Here, I will briefly summarize the reason beyond destroying the archeological sites through two basic points:
1. The educational perspective: In general, Syrians did not receive cultural education at school about the importance of archeology and how Syria’s archeology is important for world history. On the other hand, most – if not all – archeological excavations carried out in Syria for decades did not contribute to raise awareness about the importance of archeology through educational lectures for locals during the excavation seasons. As a result, the negative consequences of inaction can clearly be seen in recent years.
2. Economic factors: Locals lived adjacent to these sites for a long time, but there was no financial benefit, although some of the sites are located on private land. Hence, many people tend to start investing in areas that are suitable for agriculture, which – from their perspective – are more useful to them.
Commenting on the situation of al-Husn church, it can be said that a basket of fruit, from the landowner’s point of view, is more precious than a 5th-century church. Hence, the landowner may claim an extra price for his crop because it comes from a 5th-century (or maybe older) land plot.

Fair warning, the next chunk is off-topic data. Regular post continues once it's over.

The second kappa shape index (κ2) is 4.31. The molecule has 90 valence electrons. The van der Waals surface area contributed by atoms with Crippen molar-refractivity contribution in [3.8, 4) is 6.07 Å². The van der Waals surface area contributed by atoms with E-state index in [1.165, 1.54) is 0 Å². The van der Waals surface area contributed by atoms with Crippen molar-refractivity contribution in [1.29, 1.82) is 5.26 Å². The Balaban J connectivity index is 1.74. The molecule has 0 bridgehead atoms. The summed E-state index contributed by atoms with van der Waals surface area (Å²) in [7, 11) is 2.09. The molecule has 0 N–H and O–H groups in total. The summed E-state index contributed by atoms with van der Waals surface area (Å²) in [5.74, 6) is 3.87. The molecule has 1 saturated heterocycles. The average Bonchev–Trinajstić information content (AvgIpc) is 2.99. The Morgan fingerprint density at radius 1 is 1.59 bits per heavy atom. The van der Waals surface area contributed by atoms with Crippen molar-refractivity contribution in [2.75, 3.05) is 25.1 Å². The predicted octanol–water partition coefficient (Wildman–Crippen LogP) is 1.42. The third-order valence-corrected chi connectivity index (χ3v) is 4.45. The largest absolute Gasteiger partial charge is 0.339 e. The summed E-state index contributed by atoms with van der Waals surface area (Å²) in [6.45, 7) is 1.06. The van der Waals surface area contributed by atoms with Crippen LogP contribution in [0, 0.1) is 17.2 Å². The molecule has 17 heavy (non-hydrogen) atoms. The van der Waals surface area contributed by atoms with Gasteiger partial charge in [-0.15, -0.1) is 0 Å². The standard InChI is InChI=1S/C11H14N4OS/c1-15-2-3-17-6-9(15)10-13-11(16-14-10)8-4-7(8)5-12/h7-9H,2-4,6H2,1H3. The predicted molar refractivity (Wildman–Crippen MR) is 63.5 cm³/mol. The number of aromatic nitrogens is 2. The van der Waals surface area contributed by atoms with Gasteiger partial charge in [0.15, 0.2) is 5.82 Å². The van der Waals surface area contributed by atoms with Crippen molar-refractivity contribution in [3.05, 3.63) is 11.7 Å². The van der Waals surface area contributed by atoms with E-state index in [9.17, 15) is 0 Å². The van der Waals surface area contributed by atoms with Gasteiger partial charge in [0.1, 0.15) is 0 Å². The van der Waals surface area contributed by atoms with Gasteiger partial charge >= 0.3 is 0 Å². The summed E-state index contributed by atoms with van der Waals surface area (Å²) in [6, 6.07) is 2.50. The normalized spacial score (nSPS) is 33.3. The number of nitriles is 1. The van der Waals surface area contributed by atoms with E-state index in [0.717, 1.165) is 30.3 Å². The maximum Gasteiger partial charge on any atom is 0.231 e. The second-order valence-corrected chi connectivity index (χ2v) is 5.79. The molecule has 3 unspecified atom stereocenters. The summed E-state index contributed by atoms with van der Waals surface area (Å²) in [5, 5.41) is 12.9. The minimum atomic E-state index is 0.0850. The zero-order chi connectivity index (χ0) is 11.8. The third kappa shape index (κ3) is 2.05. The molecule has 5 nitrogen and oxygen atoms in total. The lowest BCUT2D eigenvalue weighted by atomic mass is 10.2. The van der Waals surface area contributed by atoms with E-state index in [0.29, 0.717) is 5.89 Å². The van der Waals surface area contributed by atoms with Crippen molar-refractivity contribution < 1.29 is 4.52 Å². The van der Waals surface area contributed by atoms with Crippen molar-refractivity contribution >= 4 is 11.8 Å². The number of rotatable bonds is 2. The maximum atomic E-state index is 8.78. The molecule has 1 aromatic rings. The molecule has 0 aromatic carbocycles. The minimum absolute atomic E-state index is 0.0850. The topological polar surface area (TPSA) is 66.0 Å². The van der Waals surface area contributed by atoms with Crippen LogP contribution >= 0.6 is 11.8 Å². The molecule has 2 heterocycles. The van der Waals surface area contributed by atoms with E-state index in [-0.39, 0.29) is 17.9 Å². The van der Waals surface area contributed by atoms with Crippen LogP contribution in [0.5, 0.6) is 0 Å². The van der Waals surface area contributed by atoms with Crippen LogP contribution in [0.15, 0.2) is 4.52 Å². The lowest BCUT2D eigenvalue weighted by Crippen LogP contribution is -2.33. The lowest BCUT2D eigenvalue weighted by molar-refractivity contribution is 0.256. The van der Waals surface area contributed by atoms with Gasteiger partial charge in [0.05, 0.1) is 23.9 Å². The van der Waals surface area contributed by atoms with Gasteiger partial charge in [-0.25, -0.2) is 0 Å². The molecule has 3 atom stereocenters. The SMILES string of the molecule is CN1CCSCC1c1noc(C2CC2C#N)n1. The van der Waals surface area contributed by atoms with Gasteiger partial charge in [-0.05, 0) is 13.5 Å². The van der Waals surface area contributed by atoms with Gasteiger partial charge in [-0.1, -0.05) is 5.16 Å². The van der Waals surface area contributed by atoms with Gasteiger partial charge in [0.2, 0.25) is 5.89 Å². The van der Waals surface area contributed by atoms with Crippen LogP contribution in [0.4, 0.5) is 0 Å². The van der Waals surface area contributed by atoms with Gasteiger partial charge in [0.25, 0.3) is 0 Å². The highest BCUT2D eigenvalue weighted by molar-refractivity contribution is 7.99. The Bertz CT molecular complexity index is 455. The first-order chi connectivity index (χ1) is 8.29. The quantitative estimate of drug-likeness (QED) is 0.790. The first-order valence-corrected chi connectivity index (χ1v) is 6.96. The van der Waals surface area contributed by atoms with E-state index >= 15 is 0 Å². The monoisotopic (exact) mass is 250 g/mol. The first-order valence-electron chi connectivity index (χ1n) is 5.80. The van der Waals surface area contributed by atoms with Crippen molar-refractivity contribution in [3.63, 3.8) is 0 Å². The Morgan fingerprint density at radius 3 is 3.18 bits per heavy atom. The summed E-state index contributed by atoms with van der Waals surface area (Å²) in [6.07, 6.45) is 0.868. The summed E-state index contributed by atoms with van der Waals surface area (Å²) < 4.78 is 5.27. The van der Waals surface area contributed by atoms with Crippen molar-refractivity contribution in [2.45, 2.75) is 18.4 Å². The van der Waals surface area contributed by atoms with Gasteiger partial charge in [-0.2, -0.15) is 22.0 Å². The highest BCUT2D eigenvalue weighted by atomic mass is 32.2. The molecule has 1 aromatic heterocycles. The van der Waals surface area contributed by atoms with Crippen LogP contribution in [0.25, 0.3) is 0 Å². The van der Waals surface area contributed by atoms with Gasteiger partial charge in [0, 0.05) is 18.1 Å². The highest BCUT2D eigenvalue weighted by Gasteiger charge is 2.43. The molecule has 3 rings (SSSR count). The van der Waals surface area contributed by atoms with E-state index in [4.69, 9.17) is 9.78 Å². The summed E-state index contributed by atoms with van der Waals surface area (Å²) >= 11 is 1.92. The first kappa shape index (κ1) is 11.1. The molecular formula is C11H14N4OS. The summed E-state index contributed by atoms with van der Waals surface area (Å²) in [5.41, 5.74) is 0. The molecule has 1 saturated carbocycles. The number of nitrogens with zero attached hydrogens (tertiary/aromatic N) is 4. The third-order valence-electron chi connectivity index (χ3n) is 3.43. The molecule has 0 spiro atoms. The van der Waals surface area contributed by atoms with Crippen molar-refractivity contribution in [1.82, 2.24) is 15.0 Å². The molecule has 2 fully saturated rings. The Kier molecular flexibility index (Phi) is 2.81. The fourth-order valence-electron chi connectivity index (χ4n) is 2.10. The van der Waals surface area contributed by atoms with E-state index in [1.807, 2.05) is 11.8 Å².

*This article is based on a study funded by a research fellowship from the Japan Society for the Promotion of Science (JSPS), KAKENHI Grant Number 19F19004.
**Tchalenko, Georges, Villages antiques de la Syrie du nord: le massif de Bélus à lʼépoque romaine, 3 vols., Paris 1953–1958.
Featured image: General view of al-Bara ruins | Eva Haustein-Bartsch (CC-BY-NC-ND)
Published by Sari Jammo: Sari Jammo is a postdoctoral research fellow of the Japan Society for the Promotion of Science at the University of Tokyo. He holds a Ph.D. from the University of Tsukuba, specialist in ancient Near East Archaeology, and interested in safeguarding cultural heritage in conflict zones.